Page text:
If I were 22 again, I would be inclined to start thinking that nobody over 30 can be trusted. Being 55, I have two other takes, both pretty obvious, but less prejudicial to my interests.
The first is that reporters are no more virtuous than the rest of us. They are as subject as anyone to the allures of power, wealth, and influence, and those who succumb to these sirens have outlived their usefulness as reporters. The odds of succumbing increase with age, making for the healthy distrust that youth has for middle age and beyond.
The second is that everything you get from the press must be subjected to critical analysis. This is not hard to do with the conservative press, since it reports everything with a slant so obvious it can't be missed, but it is also true of the mainstream press, especially in the case of stories that are based on confidential sources. Whenever you read such a story, you have to ask yourself the following questions: What sort of source is providing this information, and why are they doing it? Whose interests are they promoting, and whose ox are they trying to gore? Keeping these questions in mind doesn't tell you whether the information is true, but just thinking about them provides an essential perspective.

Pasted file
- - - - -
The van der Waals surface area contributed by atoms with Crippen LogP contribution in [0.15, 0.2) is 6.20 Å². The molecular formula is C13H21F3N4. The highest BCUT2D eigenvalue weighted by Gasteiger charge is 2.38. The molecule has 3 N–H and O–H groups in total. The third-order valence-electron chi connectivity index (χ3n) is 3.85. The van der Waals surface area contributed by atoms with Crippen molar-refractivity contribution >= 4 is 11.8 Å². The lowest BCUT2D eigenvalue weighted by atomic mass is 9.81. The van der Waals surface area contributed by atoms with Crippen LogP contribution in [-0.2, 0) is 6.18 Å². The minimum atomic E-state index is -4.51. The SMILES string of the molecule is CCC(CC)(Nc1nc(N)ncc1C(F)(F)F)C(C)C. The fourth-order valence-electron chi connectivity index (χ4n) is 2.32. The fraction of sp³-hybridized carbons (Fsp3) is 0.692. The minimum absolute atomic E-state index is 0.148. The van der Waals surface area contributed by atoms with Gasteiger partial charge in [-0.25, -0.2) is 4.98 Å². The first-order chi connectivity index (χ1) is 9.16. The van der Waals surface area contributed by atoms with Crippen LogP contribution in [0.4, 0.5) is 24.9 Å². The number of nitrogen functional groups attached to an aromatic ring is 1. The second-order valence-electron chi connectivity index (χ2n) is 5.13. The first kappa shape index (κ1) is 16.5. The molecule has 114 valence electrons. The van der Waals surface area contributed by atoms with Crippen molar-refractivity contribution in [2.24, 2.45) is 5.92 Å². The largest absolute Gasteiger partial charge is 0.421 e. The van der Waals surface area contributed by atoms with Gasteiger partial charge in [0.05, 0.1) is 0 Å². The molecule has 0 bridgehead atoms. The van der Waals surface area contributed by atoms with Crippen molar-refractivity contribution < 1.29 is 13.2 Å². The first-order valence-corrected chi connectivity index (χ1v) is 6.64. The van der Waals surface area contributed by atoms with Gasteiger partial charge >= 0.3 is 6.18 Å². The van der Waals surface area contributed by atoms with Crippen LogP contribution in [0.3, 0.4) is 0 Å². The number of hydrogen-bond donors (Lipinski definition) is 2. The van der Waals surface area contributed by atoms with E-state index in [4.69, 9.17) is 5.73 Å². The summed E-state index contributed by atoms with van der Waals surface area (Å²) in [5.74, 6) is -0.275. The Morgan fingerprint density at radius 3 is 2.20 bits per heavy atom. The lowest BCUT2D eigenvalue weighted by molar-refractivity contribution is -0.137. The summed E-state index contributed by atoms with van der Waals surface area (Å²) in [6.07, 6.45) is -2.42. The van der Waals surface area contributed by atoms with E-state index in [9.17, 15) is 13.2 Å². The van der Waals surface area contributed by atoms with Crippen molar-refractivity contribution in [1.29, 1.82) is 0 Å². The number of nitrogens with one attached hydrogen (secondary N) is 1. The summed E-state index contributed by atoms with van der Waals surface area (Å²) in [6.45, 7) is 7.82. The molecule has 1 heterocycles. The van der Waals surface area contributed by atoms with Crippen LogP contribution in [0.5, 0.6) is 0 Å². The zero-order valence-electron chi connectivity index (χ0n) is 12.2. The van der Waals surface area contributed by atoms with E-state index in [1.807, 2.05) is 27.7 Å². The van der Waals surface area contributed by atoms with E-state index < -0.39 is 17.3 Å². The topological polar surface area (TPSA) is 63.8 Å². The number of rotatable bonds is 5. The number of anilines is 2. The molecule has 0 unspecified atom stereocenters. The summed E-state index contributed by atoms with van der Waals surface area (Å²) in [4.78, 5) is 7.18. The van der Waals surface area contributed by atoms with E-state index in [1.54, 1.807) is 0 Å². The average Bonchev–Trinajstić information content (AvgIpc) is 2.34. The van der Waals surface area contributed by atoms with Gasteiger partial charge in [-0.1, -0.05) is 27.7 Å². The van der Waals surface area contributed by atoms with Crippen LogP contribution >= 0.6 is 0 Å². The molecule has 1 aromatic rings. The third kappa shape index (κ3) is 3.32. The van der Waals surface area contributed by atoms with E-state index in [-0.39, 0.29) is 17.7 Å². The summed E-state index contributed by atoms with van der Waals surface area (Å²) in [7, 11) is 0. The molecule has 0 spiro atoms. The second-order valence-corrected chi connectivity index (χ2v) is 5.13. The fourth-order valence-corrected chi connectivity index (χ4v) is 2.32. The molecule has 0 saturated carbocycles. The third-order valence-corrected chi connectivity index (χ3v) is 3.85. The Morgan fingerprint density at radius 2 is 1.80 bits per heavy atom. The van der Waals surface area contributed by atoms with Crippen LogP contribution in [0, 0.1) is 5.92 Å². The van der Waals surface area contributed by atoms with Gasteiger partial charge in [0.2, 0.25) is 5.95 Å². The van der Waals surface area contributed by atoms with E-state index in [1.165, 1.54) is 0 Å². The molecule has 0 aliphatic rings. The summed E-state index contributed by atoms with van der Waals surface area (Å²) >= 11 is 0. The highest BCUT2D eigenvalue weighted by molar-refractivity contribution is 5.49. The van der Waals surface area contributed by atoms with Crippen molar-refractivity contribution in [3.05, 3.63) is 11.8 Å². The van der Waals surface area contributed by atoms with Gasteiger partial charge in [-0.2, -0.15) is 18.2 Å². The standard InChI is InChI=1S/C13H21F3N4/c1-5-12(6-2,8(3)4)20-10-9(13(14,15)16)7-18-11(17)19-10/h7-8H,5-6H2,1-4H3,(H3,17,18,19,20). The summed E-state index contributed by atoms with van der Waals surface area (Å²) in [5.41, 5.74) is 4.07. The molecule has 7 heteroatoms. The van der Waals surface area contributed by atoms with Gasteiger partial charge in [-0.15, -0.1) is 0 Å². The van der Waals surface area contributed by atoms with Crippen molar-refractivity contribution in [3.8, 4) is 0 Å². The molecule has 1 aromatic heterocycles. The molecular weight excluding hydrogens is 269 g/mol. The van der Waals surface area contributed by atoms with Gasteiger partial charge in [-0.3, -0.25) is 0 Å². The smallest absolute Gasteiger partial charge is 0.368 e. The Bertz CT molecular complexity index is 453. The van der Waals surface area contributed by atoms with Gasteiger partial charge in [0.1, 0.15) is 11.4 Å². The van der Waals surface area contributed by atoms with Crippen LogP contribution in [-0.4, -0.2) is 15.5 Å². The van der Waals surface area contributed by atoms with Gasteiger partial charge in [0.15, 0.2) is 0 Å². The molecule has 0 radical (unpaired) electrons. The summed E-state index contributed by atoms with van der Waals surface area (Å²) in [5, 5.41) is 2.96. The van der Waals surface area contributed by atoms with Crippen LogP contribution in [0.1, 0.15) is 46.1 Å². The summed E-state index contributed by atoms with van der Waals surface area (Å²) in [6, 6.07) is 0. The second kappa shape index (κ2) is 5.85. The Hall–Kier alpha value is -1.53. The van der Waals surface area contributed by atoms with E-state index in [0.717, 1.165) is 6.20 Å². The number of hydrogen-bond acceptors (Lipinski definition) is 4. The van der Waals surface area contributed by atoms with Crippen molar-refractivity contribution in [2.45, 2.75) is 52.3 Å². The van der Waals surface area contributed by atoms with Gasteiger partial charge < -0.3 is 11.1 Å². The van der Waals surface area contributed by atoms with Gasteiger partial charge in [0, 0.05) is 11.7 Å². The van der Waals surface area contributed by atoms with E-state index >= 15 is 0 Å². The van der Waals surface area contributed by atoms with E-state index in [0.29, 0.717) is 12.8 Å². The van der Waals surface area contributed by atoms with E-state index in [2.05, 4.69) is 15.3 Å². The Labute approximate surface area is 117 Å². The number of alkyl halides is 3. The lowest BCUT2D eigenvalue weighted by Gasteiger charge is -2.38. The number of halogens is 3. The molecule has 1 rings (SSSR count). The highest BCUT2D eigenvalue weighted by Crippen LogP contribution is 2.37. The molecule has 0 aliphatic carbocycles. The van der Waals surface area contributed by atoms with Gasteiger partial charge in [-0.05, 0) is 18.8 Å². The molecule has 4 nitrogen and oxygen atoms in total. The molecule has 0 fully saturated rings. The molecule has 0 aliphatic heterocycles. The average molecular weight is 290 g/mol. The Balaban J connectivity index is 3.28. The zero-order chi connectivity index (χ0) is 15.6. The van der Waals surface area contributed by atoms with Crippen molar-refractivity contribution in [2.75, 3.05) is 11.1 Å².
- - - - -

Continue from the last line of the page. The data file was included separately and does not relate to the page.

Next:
I confess that recent events have prompted me to rethink my position on shield laws for journalists, the main effect being that I now don't have any recommendations at all. I do know there is a major difficulty in defining who is a journalist at a time when any blogger might legitimately claim to be one.
Addendum: 2005 December 12
On a flight home from Germany yesterday, I came up with a pithy way to phrase the distinction I'm looking for: Are you the face of power, or are you in the face of power?